And I think that I’ve reached the point where I have to choose. I ran run or walk, but perhaps not both. What I mean: I can run enough to, say, do the occasional 5K at 27:xx but if I wish to train enough to have a good shot at walking a sub 6 hour marathon, I need to focus on walking and maybe have a few training runs (and an occasional 5K race) scattered here and there. I have to choose. And to be honest, right now, walking feels much more natural.

And that is the challenge for me: for a long period of time, one formula “worked”. Now the “best formula for me”, at least when it comes to running or walking, appears to change every couple of years or so. What worked in 2012-2013 no longer works.

May 16, 2017 Posted by | running, walking | | Leave a comment

We will always talk past one another

Interesting. I see things like this:

Or read articles like this one (about conflating affordable health care with personal responsibility)

Or even articles like this one (saying that our growing economic inequality is making us more and more like a 3’rd world country).

And often, my conservative friends and I agree on the facts. Seriously. The issues are:

1. Ok, who is to blame for this? Yes, that is an important question (*) thought that might sound strange.

2. Ok, what is the best way forward toward resolving this problem?

It appears to me that, in general, conservatives assign more agency to the individual. For example: are people behaving responsibly, or are they, say, just going around and making women pregnant without having any means of supporting a kid? Yes, that DOES happen:

Among low-income, unwed parents, having children with more than one partner is now the norm. One long-running study found that in nearly 60 percent of the unwed couples who had a baby, at least one parent already had a child with another partner.

Note: this article is from a “bleeding heart” perspective; it goes on to attempt to absolve such “fathers” of their behavior.

Poor health? It is undeniably true that, at least statistically speaking, much of our poor health comes from terrible habits (overeating smoking, etc.).

So, our conservative friends tend to trace many of our social problems to defects in human behavior rather than as something that society bears direct responsibility for.

And you know what? I don’t see our conservative friends as being completely wrong or as being crazy.

Why do I remain a liberal? For one, there is evidence that demand side economics works (stimulation at the bottom of the economy indeed trickles up) and well planned public aid at the bottom of the economy can reduce the chances of ending up on it later in life.

Another reason is that, statistically speaking, pathological social behavior tends to follow poverty rather than be the cause of it. Some evidence for this theory: look at what has happened within some previously non-poor groups.

Of course, this doesn’t mean that I think that people don’t have agency or bear some personal responsibility. I still exercise and carry out my professional duties, and my degrees were not handed to me. I worked for them (while enjoying, yes, taxpayer funded subsidies which I want others to have access to as well).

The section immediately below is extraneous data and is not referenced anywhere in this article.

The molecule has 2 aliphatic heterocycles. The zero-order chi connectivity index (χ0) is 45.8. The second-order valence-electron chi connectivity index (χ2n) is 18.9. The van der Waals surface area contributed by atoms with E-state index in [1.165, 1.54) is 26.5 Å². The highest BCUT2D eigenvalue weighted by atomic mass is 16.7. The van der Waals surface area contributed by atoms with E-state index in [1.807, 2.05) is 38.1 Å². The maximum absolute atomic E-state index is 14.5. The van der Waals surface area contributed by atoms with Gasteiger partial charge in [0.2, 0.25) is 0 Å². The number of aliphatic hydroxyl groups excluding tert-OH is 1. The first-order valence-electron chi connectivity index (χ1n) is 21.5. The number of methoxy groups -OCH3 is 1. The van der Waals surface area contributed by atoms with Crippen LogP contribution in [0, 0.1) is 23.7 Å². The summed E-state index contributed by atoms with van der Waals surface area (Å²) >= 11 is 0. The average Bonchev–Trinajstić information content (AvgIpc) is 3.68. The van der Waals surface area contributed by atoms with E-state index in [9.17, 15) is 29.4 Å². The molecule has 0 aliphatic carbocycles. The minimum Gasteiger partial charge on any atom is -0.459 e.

But those born in harsh socio-economic circumstances have a much, much smaller margin of error and effort only goes so far.

Think of it this way: I could probably improve my running my losing, say, 30 lbs. and running more and running harder. But there is NOTHING I could do to become competitive. My effort can move the needle, but only so much.

And it is my opinion that those born into the bottom can only escape with an enormous amount of effort, and those who do are probably those with an almost an outlier amount of talent.
Of course, it happens, but right now, it is my opinion that it is, for structural reasons, an event whose probably is too low to be considered “fair and just”.

Sure, some who have no excuse fail anyway. There will always some of these. And given a level playing field, some will always do a whole lot better than others. I accept that.
But I don’t see the playing field as being level.

(*) if you disagree that “blame” is not important, ask yourself this: two people need a new liver to be able to live. One is a typical person who got an unfortunate disease. Another is someone who suffered internal injuries while they were attempting a robbery. Who gets priority?

workout notes: weights then an easy 3 mile walk outside (too pretty not to)
rotator cuff, pull ups (5 sets of 10), bench press: 10 x 135, 4 x 185, 8 x 170 (empty gym, no spotters..had to stay conservative), incline: 10 x 135, military: 20 x 50 dumbbell, seated, supported, 2 sets of 10 x 45 standing, rows: 3 sets of 10 x 200 Hammer machine.
Abs: 2 sets of 12 twist crunch, 10 yoga leg lifts, 10 moving bridges. Headstand (relatively easy today).
And goblet squats (between upper body stuff): 5 x (25, 25, 45, 45, 50, 55, 60, 65, 70). These ARE getting easier.

May 15, 2017 Posted by | politics, politics/social, social/political, walking, weight training | Leave a comment